PARIS, March 21 The effects of Sanofi's
experimental multiple sclerosis drug Lemtrada continue
to benefit the majority of patients long after they have
completed their treatment, the French drugmaker said on
In an extension trial sponsored by the company that followed
up patients who had taken part in two late-stage studies, more
than half did not experience any relapses in the first year
after completing a two-course treatment with Lemtrada.
Multiple sclerosis is a chronic, often disabling disease
that attacks the central nervous system and can lead to
numbness, paralysis and loss of vision. It affects 2.5 million
people worldwide and has no cure.
Lemtrada, which is given via an intravenous drip for five
days and then for three days a year later, has the potential to
re-programme the immune system and could potentially change the
long-term progression of the disease.
"When you think about therapies to treat MS you think of
therapies that are taken chronically, that when you stop them
their effects are gone," Michael Panzara, therapeutic area head
for MS and neurological research at Sanofi's rare disease unit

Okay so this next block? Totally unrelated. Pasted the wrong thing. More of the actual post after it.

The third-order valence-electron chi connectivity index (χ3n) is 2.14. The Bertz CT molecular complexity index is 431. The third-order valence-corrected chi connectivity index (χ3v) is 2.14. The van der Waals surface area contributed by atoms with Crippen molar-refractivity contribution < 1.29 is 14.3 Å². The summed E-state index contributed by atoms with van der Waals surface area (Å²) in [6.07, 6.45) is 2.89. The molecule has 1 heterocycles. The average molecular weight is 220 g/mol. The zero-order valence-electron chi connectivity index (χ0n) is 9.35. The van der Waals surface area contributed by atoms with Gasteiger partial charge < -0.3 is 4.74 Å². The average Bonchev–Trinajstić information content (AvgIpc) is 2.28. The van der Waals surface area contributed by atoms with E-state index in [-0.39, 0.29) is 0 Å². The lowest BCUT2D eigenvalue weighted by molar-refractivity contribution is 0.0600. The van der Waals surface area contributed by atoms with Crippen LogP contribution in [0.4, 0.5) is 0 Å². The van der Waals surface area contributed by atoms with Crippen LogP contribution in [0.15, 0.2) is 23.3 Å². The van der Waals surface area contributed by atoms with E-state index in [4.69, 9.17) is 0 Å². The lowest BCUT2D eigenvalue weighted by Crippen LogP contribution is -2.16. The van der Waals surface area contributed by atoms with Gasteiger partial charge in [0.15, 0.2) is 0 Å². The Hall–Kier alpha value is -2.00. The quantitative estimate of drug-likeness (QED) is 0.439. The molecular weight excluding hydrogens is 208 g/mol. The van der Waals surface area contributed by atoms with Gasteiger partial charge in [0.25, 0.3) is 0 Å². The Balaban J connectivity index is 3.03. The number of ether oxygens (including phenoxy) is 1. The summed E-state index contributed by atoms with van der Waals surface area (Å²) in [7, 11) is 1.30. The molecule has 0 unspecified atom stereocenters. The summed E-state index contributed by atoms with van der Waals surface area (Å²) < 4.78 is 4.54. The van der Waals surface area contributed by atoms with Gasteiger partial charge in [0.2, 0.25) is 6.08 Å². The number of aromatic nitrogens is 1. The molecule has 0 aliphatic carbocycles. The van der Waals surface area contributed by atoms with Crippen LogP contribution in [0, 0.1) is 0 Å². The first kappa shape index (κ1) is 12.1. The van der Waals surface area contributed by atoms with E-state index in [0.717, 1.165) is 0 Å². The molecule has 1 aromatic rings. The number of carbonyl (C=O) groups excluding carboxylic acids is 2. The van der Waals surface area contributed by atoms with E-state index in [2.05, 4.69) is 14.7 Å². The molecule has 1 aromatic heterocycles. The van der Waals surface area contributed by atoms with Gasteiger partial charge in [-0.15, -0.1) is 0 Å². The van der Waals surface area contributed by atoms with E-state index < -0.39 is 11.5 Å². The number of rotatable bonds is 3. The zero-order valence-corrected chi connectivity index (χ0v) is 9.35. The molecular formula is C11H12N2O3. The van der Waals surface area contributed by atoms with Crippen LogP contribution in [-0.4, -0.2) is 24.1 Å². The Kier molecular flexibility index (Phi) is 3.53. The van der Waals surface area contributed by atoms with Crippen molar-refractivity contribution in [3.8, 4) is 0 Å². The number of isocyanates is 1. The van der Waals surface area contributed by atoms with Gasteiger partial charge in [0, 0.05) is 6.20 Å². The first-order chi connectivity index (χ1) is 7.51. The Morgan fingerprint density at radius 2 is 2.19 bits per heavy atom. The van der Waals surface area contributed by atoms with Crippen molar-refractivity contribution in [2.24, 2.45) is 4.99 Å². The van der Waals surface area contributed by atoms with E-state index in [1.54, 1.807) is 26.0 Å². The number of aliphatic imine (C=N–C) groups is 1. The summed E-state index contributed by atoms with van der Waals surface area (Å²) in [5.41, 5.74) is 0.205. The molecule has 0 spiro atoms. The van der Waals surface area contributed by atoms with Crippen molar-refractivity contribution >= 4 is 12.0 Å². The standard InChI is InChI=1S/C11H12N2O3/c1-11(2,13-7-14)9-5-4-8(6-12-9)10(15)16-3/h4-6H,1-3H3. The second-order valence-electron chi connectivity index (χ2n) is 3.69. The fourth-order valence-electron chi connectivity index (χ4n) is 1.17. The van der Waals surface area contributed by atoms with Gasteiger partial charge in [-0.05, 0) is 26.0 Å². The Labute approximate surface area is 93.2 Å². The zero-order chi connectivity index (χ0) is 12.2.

Genzyme, told Reuters.
"What you have here is a change in the immune system and a
The study showed that more than 80 percent of patients did
not require a third course of Lemtrada in the first year after
treatment, while more than 70 percent of patients showed
improved or stable disability after three years.
"These findings are important because they suggest that the
benefits of Lemtrada as observed in phase III studies are
maintained, even though most patients did not receive further
dosing," said Edward Fox, director of the Multiple Sclerosis
Clinic of Central Texas, who presented the results at a medical
congress in San Diego, California.
Lemtrada is under review by the European Medicines Agency
and the U.S. Food and Drug Administration, which are expected to
give their feedback by the end of 2013.
In addition to Lemtrada, Sanofi has developed MS pill
Aubagio to boost growth after the patent loss on its ageing
blockbusters and further its ambition to become a major player
in this market.
Aubagio was launched in the U.S. in October, generating
sales of 7 million euros ($9 million) in the last quarter of
The European Medicines Agency is due to give its verdict on
the drug by the end of the month.
Shares in Sanofi, which have risen around 8 percent in the
last month in the run-up to EMA's decision, closed at 77.32
euros on Thursday.
($1 = 0.7722 euros)
(Reporting by Elena Berton; editing by Keiron Henderson)